National Grid ‘ready to handle’ zero-carbon network by 2025

In 2018

National Grid Electricity System Operator (ESO) – a separate entity from the National Grid Group – claims that the emergence and integration of new technologies mean that a zero-carbon electricity grid by 2025 would be feasible.

Outlined in a  ‘Zero carbon operation of the electricity system by 2025‘ report, the ESO claims that new systems, products and services will be put in place over the next six years to support the transition to a decarbonised grid.

Fintan Slye, Director of ESO, said: “Zero carbon operation of the electricity system by 2025 means a fundamental change to how our system was designed to operate; integrating newer technologies right across the system – from large-scale offshore wind to domestic scale solar panels – and increasing demand-side participation, using new smart digital systems to manage and control the system in real-time.

“Operating a zero-carbon electricity system in 2025, whenever there is sufficient renewable generation, is a major stepping stone to full decarbonisation of the entire electricity system; enabling new technologies and removing barriers to ever-increasing levels of renewables.”

Year of growth

In 2018, ESO provided key services that enabled numerous firsts for the UK electricity system. Wind generation exceeded 15GW for the first time, for example, while the country also ran using no coal for 72 consecutive hours in 2018.

The year saw a record-breaking amount of new UK offshore wind capacity installed, while weekly and daily generation records were continuously smashed over a 12-month period.

The latest Government statistics (released last week) revealed that the renewables share of generation reached 33% in 2018, an increase of 3.9% compared to 2017. Overall, low-carbon sources (renewables and nuclear) accounted for 52.8% of total generation in 2018. 

Renewables share of generation for the last quarter of 2018 suggests that renewables could be set for even greater growth in early 2019. Renewables share of generation accounted for 37.1% in Q4 2018, a 7% increase on the same period the year prior.

The decarbonisation of energy and electricity use is being spurred by innovative new projects. This week alone (w/c 1 April) has seen Rolls-Royce partner with robotics and technology firm ABB to develop a new microgrid solution for commercial and industrial applications and Energy and Clean Growth Minister Claire Perry launch four smart energy systems pilots.

The first of the schemes is an “Energy Superhub” in Oxford, which will play host to the world’s first transmission-connected 50MW lithium ion and redox-flow hybrid battery systems as well as a network of 320 ground-source heat pumps. The other projects focus on a “local energy marketplace”, Virtual Energy System (VES) in Orkney and a virtual power plant in West Sussex.

Matt Mace

Comments (2)

  1. Richard Phillips says:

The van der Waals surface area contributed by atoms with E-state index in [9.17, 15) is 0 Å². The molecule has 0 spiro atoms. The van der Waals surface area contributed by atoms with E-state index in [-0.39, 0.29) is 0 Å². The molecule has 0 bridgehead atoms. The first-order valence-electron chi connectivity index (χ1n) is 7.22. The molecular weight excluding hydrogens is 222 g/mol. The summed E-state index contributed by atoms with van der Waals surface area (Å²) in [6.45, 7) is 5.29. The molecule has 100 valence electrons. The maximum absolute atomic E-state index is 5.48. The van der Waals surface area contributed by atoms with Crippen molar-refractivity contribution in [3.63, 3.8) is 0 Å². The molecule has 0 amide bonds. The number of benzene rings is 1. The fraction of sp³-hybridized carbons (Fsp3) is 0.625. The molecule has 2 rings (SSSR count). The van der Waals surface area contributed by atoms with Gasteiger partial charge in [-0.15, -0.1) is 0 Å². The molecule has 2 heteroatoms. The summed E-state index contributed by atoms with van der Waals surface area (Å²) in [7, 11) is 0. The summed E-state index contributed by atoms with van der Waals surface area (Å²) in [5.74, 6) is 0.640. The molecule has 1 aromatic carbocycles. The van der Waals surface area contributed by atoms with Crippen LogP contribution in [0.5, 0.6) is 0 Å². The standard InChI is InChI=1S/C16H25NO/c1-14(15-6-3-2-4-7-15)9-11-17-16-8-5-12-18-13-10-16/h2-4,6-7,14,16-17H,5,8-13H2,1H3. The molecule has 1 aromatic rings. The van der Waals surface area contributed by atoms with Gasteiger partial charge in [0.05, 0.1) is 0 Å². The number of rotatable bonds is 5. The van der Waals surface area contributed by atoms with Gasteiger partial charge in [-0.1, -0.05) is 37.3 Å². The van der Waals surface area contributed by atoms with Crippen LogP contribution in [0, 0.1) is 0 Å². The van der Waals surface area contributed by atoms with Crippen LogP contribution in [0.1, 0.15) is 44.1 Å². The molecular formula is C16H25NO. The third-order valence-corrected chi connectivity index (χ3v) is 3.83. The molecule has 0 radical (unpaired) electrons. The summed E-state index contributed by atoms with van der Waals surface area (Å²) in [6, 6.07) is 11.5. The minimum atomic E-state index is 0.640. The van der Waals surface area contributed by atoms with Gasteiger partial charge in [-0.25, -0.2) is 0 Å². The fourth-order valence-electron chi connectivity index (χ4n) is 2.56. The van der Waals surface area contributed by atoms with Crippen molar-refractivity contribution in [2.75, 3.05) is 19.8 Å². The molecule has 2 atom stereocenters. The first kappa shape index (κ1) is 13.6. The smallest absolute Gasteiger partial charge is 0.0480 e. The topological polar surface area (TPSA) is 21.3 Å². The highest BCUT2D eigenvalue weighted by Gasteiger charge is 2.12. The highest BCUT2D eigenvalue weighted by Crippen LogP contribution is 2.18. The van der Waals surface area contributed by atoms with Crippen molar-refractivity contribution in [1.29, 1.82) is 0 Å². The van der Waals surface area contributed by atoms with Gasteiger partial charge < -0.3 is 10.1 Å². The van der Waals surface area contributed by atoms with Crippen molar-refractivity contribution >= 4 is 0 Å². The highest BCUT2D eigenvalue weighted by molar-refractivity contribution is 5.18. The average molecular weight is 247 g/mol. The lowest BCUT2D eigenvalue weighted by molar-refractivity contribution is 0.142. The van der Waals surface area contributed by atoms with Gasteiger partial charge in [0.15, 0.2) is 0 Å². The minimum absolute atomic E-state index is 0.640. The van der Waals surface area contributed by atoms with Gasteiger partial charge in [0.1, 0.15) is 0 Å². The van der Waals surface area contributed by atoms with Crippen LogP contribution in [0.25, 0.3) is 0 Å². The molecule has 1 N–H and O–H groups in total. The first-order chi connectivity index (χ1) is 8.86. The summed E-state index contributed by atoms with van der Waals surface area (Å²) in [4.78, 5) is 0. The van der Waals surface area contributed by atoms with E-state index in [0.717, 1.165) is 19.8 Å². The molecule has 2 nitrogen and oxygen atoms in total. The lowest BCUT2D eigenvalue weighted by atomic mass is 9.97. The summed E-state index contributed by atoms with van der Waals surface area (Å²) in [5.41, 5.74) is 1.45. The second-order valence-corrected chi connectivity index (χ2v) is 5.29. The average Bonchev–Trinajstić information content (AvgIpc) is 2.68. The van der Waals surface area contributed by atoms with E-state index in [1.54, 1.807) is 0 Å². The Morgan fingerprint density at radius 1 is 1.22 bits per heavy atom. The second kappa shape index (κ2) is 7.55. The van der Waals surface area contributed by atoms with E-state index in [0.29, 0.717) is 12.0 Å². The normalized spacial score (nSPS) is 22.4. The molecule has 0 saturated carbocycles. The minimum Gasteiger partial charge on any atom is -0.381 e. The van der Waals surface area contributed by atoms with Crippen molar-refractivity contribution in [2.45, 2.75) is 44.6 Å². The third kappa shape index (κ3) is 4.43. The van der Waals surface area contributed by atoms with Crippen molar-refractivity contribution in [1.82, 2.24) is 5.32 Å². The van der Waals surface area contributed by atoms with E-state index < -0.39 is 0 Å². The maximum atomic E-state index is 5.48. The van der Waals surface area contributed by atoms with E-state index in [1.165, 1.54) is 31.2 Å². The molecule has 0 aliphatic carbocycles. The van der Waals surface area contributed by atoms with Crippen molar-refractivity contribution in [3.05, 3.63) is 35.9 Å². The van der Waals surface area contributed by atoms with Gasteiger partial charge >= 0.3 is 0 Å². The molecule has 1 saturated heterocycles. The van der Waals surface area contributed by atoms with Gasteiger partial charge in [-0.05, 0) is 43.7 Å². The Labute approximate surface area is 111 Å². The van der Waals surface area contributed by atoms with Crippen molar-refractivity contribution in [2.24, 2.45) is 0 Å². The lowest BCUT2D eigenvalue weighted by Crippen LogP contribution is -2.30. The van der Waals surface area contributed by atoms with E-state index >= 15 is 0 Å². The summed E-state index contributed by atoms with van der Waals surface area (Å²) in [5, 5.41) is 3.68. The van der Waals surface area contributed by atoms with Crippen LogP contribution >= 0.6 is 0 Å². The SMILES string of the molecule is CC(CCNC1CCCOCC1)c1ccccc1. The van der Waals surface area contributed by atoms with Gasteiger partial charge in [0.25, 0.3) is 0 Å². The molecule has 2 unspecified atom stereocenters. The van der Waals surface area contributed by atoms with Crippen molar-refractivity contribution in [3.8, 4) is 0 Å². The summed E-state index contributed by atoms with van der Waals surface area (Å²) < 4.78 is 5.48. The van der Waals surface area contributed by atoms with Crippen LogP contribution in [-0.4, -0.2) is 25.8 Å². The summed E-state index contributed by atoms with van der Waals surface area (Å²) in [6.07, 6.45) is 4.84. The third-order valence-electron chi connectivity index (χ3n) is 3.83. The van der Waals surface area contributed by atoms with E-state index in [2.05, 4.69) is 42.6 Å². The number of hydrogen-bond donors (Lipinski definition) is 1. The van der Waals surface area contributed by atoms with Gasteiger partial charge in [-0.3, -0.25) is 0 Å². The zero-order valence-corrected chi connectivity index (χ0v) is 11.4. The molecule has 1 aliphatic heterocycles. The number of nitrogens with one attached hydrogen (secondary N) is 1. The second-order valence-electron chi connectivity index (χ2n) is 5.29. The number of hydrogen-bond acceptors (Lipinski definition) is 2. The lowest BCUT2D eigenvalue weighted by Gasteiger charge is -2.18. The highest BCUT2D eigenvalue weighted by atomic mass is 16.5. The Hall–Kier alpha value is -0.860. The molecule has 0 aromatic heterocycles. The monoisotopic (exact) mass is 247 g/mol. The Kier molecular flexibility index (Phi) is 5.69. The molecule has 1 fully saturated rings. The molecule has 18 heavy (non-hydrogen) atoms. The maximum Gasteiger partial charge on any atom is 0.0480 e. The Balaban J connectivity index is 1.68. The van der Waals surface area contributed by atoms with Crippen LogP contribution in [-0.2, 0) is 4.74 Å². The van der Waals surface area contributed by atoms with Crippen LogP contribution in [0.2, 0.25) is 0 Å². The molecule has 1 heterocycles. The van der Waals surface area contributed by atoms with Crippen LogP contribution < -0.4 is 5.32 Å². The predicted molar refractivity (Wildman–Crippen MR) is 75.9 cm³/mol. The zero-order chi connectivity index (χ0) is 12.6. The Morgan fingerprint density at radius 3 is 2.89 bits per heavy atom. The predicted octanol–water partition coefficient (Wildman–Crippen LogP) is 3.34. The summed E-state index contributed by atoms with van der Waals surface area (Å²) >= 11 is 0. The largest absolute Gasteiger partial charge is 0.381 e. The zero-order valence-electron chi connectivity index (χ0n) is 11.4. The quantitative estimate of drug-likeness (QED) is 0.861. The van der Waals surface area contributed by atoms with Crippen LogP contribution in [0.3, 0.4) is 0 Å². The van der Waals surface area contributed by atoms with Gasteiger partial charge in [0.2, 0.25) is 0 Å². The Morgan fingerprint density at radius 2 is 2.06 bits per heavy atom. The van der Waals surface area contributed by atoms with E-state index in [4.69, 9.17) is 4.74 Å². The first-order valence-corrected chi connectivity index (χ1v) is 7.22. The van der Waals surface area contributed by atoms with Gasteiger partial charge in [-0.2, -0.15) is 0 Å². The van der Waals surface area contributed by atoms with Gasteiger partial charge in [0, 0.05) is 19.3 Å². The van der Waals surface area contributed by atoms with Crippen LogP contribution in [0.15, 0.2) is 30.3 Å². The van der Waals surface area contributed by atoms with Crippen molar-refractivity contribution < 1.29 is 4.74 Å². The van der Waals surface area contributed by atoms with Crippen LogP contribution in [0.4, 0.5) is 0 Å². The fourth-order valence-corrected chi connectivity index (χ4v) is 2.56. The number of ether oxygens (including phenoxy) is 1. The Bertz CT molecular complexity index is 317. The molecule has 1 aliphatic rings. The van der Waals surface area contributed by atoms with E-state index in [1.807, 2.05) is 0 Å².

Between the 21st and the 25th of January this year, wind generation to the Grid never rose above 5GW, and fell to below 1GW on one occasion.
    Wind is ruled absolutely by nature, it listens only to itself.
    There is lots of talk about a "carbon free grid", but the fact remains that we have only nuclear and renewables for CfG. Only nuclear is within our control. It is an established and economic generator. It has two stumbling blocks; politicians in general are nervous of reactors, and the waste products, but the scientists understand both, and both are no obstacle.
    Without gas, nuclear is our only reliable energy generator, all renewables have periods of zero output, beyond our control.
    Reliable, non carbon, generation on demand, is only satisfied by nuclear.
    End of story.

    Richard Phillips

  2. David Dundas says:

    The "fly in the ointment" here is that from the latest BEIS data, that in 2018 the UK electricity generation was only 15% of the UK’s total energy demand, so how are we going to increase electricity generation to supply all of our energy by 2050? Renewables supplied just over half of that 15% in 2018; could we expand their generation by say 6 times to 500 TWh? Perhaps, but the available land and sea will surely limit it to no more than a 6 times increase? That leave a deficit of 2,226 TWh total energy and 500 TWh or 1,726 TWh that can only be covered by the other zero carbon source which is nuclear. Hinkley Point C will generate 16.8 TWh at 60% load factor so we would need over 130 of this size nuclear power station up and running by 2050; seems an impossible challenge. One solution would be to retrofit our existing gas-fired power stations with small modular reactors that can be mass produced in a factory and taken to them by heavy transport. Another solution would be to import hydrogen from nations that have lots of solar power; Japan is already doing this and Germany is making their north sea ports ready to receive hydrogen carriers. What is the UK doing? Behind the curve as usual!

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